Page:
County: 100+ voters had two ballots counted in June primary

Loophole 'needs to be fixed, and it wouldn't be hard to do,' registrar says

The Contra Costa County Elections Division has identified a loophole that allowed more than 100 of the county's voters to have two ballots counted during the June primary, the county division announced Friday morning.

There were 113 registered voters who allegedly exploited an ambiguity in an election statute's interpretation to vote twice in the June 7 election. The potential cases of voter fraud are being referred to the Contra Costa County District Attorney's Office.

Joe Canciamilla, the county's registrar of voters, explained that people with vote-by-mail ballots were able to surrender a ballot at a polling place and then vote again within a certain window of time.

The state's current interpretation of election statute apparently does not provide a means of detecting or preventing the fraud until it is too late, he said.

Canciamilla said he thinks Contra Costa County may be one of the few counties in the state that has tried to track the voter fraud. It's something the county elections division did deliberately to highlight the problem.

"This particular weakness in the system needs to be fixed, and it wouldn't be hard to do," Canciamilla said.

County election officials are requesting the California Secretary of State's office amend practices for surrendering vote-by-mail ballots to prevent further fraud cases in the November election.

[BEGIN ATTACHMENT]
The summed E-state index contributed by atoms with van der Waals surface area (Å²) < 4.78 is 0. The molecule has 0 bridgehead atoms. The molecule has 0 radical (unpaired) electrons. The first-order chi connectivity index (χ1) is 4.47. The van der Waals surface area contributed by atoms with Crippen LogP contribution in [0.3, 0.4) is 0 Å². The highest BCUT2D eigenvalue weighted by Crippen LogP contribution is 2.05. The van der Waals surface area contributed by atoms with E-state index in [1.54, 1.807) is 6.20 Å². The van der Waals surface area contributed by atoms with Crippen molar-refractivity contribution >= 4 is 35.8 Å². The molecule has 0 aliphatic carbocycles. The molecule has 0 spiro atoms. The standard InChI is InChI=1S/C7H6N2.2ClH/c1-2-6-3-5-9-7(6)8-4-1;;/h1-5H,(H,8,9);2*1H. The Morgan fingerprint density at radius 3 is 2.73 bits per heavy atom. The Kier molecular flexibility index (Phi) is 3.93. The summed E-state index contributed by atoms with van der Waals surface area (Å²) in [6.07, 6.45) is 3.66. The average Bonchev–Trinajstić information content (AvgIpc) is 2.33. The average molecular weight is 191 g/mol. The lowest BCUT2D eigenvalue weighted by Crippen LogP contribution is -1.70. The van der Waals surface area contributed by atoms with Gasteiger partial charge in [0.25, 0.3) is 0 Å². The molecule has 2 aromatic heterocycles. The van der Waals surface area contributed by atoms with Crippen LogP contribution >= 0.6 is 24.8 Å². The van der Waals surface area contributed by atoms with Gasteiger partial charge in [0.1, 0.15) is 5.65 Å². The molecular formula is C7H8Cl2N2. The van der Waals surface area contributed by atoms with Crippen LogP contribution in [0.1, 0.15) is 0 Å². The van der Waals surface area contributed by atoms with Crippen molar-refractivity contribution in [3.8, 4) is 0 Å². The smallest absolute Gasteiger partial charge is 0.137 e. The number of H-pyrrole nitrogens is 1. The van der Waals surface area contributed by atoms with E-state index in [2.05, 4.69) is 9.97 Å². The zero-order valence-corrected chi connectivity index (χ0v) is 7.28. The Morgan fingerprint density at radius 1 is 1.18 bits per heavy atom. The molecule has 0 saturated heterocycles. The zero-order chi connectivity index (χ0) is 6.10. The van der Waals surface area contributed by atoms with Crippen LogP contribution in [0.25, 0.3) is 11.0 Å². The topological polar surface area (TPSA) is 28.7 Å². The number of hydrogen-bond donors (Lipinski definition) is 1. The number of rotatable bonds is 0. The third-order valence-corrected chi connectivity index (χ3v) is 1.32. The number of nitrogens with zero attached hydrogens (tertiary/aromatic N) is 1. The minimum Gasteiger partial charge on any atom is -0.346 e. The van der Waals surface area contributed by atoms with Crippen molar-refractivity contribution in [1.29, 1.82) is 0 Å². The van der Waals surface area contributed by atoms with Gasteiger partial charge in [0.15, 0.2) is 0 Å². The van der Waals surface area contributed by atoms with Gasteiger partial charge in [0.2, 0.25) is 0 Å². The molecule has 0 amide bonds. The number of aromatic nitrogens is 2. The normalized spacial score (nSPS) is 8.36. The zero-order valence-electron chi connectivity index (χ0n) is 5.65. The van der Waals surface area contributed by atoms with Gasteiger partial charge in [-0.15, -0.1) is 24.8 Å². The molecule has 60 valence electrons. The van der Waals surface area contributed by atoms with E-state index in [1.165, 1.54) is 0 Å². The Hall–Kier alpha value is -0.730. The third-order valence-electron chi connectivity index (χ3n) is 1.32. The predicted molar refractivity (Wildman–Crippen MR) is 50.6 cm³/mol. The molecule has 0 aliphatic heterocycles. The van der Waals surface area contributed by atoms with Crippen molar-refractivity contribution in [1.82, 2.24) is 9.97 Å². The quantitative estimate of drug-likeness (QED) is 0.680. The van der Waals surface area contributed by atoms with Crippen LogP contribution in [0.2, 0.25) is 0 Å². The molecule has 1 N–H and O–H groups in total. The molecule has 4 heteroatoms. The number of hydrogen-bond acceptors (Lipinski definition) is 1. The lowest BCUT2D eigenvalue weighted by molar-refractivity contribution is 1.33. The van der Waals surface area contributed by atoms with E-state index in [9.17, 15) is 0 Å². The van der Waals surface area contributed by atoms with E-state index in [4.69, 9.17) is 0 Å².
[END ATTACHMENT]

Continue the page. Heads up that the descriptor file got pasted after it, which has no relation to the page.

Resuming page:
— Bay City News Service

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15 people like this
Posted by Greg T
a resident of Alamo
on Jul 11, 2016 at 8:17 am

I bet you anything they were Democrats! ;)

4 people like this
Posted by Peter Kluget
a resident of Danville
on Jul 11, 2016 at 9:52 am

I'll bet you dollars to doughnuts that all 113 were people who weren't sure if their votes were counted at all, rather than intentionally trying to cast two votes. The process of submitting an absentee ballot in any manner other than putting a stamp on it and dropping it in a mail box were not clear, and casting a "provisional" ballot to ensure that your (one) vote gets counted has been the way to deal with that uncertainty in the past. Since every ballot is linked to a person and an address, there should be no way to successfully vote more than once, if the registrar is doing his job right. That's what provisional ballots are for.

The only thing interesting about this story is the registrar's claimed inability to detect the duplicate ballots in "real time" so only one is counted. I guess it's easier to wave your arms and prattle on about "fraud" than admit that you're incompetent, eh, Joe?

Sorry, but further commenting on this topic has been closed.

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